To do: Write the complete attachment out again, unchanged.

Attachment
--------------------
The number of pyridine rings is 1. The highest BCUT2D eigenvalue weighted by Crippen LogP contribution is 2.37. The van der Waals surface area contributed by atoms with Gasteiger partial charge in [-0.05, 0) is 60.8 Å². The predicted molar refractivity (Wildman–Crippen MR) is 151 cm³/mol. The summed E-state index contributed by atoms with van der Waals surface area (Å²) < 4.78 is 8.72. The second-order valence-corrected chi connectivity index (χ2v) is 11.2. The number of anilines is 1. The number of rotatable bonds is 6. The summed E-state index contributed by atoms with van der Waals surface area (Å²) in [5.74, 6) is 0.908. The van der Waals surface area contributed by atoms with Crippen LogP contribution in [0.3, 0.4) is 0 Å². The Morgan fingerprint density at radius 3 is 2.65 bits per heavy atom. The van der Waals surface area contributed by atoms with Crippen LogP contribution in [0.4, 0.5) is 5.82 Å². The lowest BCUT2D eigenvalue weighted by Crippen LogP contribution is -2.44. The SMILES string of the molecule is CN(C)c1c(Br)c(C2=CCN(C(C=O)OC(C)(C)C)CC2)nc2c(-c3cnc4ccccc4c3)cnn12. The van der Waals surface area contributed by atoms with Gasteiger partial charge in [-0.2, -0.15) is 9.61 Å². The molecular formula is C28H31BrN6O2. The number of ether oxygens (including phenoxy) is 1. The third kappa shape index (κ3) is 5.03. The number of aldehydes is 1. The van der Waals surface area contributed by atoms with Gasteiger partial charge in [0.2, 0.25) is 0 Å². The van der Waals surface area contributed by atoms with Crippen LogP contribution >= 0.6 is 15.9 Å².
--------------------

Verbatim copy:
The number of pyridine rings is 1. The highest BCUT2D eigenvalue weighted by Crippen LogP contribution is 2.37. The van der Waals surface area contributed by atoms with Gasteiger partial charge in [-0.05, 0) is 60.8 Å². The predicted molar refractivity (Wildman–Crippen MR) is 151 cm³/mol. The summed E-state index contributed by atoms with van der Waals surface area (Å²) < 4.78 is 8.72. The second-order valence-corrected chi connectivity index (χ2v) is 11.2. The number of anilines is 1. The number of rotatable bonds is 6. The summed E-state index contributed by atoms with van der Waals surface area (Å²) in [5.74, 6) is 0.908. The van der Waals surface area contributed by atoms with Crippen LogP contribution in [0.3, 0.4) is 0 Å². The Morgan fingerprint density at radius 3 is 2.65 bits per heavy atom. The van der Waals surface area contributed by atoms with Crippen LogP contribution in [0.4, 0.5) is 5.82 Å². The lowest BCUT2D eigenvalue weighted by Crippen LogP contribution is -2.44. The SMILES string of the molecule is CN(C)c1c(Br)c(C2=CCN(C(C=O)OC(C)(C)C)CC2)nc2c(-c3cnc4ccccc4c3)cnn12. The van der Waals surface area contributed by atoms with Gasteiger partial charge in [-0.2, -0.15) is 9.61 Å². The molecular formula is C28H31BrN6O2. The number of ether oxygens (including phenoxy) is 1. The third kappa shape index (κ3) is 5.03. The number of aldehydes is 1. The van der Waals surface area contributed by atoms with Gasteiger partial charge in [0.2, 0.25) is 0 Å². The van der Waals surface area contributed by atoms with Crippen LogP contribution >= 0.6 is 15.9 Å².